13 Sep 2012

Predicting your future research impact

There's an interesting article in this week’s Nature which examines whether certain variables can predict the future h-index of researchers. The h-index is a popular measure of research impact which aims to incorporate both quality (citations) and quantity (number) of papers: a h-index of n means an author has published n articles receiving at least n citations each.

The authors' model is based on five variables:
  • Number of articles written; 
  • Current h-index; 
  • Years since publishing first article; 
  • Number of distinct journals published in; 
  • Number of articles in top tier journals (In this case, the journal titles also happen to include Nature and related titles. This could be adapted depending on the discipline, although the authors clearly state that this model is derived specifically for neuroscience so may not be transferable)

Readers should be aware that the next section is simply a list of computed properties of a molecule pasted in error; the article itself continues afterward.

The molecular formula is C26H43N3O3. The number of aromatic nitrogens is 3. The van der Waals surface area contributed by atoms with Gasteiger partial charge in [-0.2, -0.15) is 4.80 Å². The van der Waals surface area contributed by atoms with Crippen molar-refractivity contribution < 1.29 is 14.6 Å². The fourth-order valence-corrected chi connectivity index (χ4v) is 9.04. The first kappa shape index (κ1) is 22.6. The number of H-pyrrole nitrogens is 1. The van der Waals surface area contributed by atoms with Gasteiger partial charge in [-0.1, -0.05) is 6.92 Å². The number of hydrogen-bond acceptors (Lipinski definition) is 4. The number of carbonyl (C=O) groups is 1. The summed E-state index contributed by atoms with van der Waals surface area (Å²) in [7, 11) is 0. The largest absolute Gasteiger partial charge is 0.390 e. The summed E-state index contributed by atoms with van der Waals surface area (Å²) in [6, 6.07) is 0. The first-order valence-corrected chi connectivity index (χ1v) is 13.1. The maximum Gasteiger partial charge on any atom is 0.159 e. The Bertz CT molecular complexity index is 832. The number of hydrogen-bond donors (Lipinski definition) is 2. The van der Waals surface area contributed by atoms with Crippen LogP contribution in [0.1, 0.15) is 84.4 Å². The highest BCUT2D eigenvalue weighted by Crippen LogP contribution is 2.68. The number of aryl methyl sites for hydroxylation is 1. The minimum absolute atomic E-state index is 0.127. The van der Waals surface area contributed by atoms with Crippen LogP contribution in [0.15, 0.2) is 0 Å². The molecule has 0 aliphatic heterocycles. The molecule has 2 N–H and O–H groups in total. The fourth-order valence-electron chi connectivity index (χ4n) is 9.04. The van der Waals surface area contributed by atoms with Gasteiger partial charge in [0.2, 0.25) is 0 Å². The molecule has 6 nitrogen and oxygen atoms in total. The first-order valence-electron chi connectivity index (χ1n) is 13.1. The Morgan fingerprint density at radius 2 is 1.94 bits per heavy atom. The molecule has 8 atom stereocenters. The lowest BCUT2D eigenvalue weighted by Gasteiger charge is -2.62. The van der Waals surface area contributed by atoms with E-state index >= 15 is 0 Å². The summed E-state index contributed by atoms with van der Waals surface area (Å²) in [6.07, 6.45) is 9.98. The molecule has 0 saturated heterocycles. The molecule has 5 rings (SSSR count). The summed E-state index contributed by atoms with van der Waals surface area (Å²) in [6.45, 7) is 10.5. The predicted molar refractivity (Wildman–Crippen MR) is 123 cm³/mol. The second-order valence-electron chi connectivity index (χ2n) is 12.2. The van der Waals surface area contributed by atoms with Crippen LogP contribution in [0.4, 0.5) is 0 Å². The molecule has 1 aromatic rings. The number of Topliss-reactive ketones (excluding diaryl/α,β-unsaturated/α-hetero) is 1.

Unsurprisingly, the equation for predicting next year’s h-index depends strongly on the current h-index (a coefficient of 0.97) but this influence lessens as the forecasting horizon extends. Conversely the significance of the number of distinct journals an author has published in typically increases over time as a predictive factor – indicative perhaps that the researcher in question has broader expertise and a wider influence, and thus a potentially higher h-index.

There is also an online calculator you can use which predicts your future h-index based on the above variables.

Future impact: Predicting scientific success. Daniel E. Acuna, Stefano Allesina, & Konrad P. Kording Nature 489,201–202 (13 September 2012) doi:10.1038/489201a


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